McKay said the Israeli government has  sometimes denied legal rights to detained Palestinians, with charges not always supported by evidence. He  also said there has long been friction between the Israeli government and international aid agencies that seek to act  independently in Gaza.

Gaza is a small strip of land with a population of more than 1.75 million people. It’s a flashpoint in the ongoing struggle between Israel and the Palestinian people — and is a challenging place to provide aid.

Hamas, designated by the U.S. as a foreign terrorist organization, controls Gaza and is a bitter foe of Israel. Hamas militants have dug cross-border tunnels for the purpose of carrying out attacks in Israeli territory.

In 2014, Israel responded to rocket fire by invading Gaza, and homes, businesses and infrastructure were destroyed in the conflict.

Israel’s Ministry of Foreign Affairs claims that el-Halabi, under questioning, disclosed a wide-ranging effort to divert humanitarian aid from World Vision and the United Nations to military assistance.

The allegations include that:

• During the 2014 conflict, food packages were sent to Hamas fighters working in tunnels.

• Greenhouse projects were used to hide sites where Hamas tunnels were being built.

• Pipe, iron rods and building materials that were supposed to aid farmers instead helped build the Hamas tunnels, and donated money was used to help build a military base.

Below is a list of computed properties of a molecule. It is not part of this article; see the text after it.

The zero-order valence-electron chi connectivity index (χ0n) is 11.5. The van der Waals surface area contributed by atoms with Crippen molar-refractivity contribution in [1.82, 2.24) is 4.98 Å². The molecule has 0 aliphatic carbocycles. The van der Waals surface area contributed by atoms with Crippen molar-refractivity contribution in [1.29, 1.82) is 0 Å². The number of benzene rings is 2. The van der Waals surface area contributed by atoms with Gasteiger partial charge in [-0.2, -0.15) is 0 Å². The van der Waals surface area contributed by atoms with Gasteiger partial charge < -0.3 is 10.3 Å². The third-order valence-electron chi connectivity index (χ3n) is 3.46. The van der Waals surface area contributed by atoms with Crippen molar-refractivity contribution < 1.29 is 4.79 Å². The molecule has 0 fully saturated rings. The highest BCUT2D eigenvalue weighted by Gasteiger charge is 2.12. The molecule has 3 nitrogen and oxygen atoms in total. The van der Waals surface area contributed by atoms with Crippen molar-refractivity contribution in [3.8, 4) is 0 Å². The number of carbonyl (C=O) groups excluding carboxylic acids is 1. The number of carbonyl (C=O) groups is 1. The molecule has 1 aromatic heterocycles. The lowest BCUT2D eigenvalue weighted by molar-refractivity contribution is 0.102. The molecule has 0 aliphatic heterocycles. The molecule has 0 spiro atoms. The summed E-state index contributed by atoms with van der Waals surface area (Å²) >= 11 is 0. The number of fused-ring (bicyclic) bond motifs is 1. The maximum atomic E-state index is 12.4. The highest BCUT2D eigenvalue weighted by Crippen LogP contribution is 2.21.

• A program to aid fishermen instead provided motor boats and diving suits for a Hamas military marine unit.

• Hamas operatives picked up supplies from World Vision warehouses at night.

El-Halabi’s attorney, Mohammed Mahmoud, gave a sharply different account of his client’s disclosures to Israeli officials.

Mahmoud told the Israeli newspaper Haaretz that el-Halabi denies any ties to Hamas. Mahmoud notes that Israel took 55 days before charging his client, and believes that the lag time suggests Israel had problems building the case.

According to Mahmoud’s interview with Haaretz, el-Halabi told Israeli investigators that Hamas officials do indeed take aid supplies. But el-Halabi said that happens under threat of force.

There are no allegations that higher-level World Vision officials were aware of any misuse of the nonprofit’s funds in Gaza.

Tim Costello, the chief executive of World Vision Australia, which has been deeply involved in the Gaza project, said his organization was “very worried” about the impact of the accusations on its ability to raise money and do its humanitarian work.

“We want to get to the bottom of this, we want the truth,” Costello said.

Costello said he did not think it was appropriate for Israeli authorities to publicly announce the charges before el-Halabi and World Vision had a chance to review the evidence. He added that el-Halabi was prevented from consulting a lawyer for the first 25 days of his detention.

But the statement from Israel’s Ministry of Foreign Affairs already is raising wider questions about international aid operations in Gaza. The statement asserts the investigation has found a “troubling picture in which U.N. institutions in Gaza are in fact controlled” by Hamas.

A U.N. spokesman, Farhan Haq, said Secretary-General Ban Ki-moon is “aware of the reports and the seriousness of the allegations. The United Nation is following developments in the investigation and legal proceedings.”